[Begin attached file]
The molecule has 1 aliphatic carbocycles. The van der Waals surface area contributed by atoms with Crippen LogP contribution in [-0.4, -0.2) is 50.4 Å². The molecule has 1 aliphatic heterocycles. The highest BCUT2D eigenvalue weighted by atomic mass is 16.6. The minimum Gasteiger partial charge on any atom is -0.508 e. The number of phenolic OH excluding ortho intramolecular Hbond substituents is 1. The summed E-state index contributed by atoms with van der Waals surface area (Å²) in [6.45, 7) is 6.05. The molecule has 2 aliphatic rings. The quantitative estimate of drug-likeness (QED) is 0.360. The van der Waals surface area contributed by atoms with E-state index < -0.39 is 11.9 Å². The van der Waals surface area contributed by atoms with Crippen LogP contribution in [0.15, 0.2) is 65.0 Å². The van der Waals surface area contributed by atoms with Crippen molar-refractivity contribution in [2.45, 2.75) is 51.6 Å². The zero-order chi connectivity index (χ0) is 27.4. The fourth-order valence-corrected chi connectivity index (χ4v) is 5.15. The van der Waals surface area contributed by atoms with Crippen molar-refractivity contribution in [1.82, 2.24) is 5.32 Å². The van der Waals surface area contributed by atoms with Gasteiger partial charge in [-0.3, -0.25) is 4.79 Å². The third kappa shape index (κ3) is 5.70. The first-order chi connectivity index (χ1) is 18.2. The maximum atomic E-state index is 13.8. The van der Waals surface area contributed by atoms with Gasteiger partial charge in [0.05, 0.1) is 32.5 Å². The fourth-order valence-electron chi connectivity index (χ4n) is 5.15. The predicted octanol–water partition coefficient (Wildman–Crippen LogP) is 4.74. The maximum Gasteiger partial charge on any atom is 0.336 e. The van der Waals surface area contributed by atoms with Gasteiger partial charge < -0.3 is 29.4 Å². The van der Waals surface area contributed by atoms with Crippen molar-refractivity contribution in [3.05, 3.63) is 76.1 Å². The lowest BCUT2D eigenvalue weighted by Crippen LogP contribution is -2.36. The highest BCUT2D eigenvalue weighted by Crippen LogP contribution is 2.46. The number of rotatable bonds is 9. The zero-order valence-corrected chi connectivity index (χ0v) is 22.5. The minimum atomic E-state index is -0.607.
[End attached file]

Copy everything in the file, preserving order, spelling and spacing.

The molecule has 1 aliphatic carbocycles. The van der Waals surface area contributed by atoms with Crippen LogP contribution in [-0.4, -0.2) is 50.4 Å². The molecule has 1 aliphatic heterocycles. The highest BCUT2D eigenvalue weighted by atomic mass is 16.6. The minimum Gasteiger partial charge on any atom is -0.508 e. The number of phenolic OH excluding ortho intramolecular Hbond substituents is 1. The summed E-state index contributed by atoms with van der Waals surface area (Å²) in [6.45, 7) is 6.05. The molecule has 2 aliphatic rings. The quantitative estimate of drug-likeness (QED) is 0.360. The van der Waals surface area contributed by atoms with E-state index < -0.39 is 11.9 Å². The van der Waals surface area contributed by atoms with Crippen LogP contribution in [0.15, 0.2) is 65.0 Å². The van der Waals surface area contributed by atoms with Crippen molar-refractivity contribution in [2.45, 2.75) is 51.6 Å². The zero-order chi connectivity index (χ0) is 27.4. The fourth-order valence-corrected chi connectivity index (χ4v) is 5.15. The van der Waals surface area contributed by atoms with Crippen molar-refractivity contribution in [1.82, 2.24) is 5.32 Å². The van der Waals surface area contributed by atoms with Gasteiger partial charge in [-0.3, -0.25) is 4.79 Å². The third kappa shape index (κ3) is 5.70. The first-order chi connectivity index (χ1) is 18.2. The maximum atomic E-state index is 13.8. The van der Waals surface area contributed by atoms with Gasteiger partial charge in [0.05, 0.1) is 32.5 Å². The fourth-order valence-electron chi connectivity index (χ4n) is 5.15. The predicted octanol–water partition coefficient (Wildman–Crippen LogP) is 4.74. The maximum Gasteiger partial charge on any atom is 0.336 e. The van der Waals surface area contributed by atoms with Gasteiger partial charge < -0.3 is 29.4 Å². The van der Waals surface area contributed by atoms with Crippen molar-refractivity contribution in [3.05, 3.63) is 76.1 Å². The lowest BCUT2D eigenvalue weighted by Crippen LogP contribution is -2.36. The highest BCUT2D eigenvalue weighted by Crippen LogP contribution is 2.46. The number of rotatable bonds is 9. The zero-order valence-corrected chi connectivity index (χ0v) is 22.5. The minimum atomic E-state index is -0.607.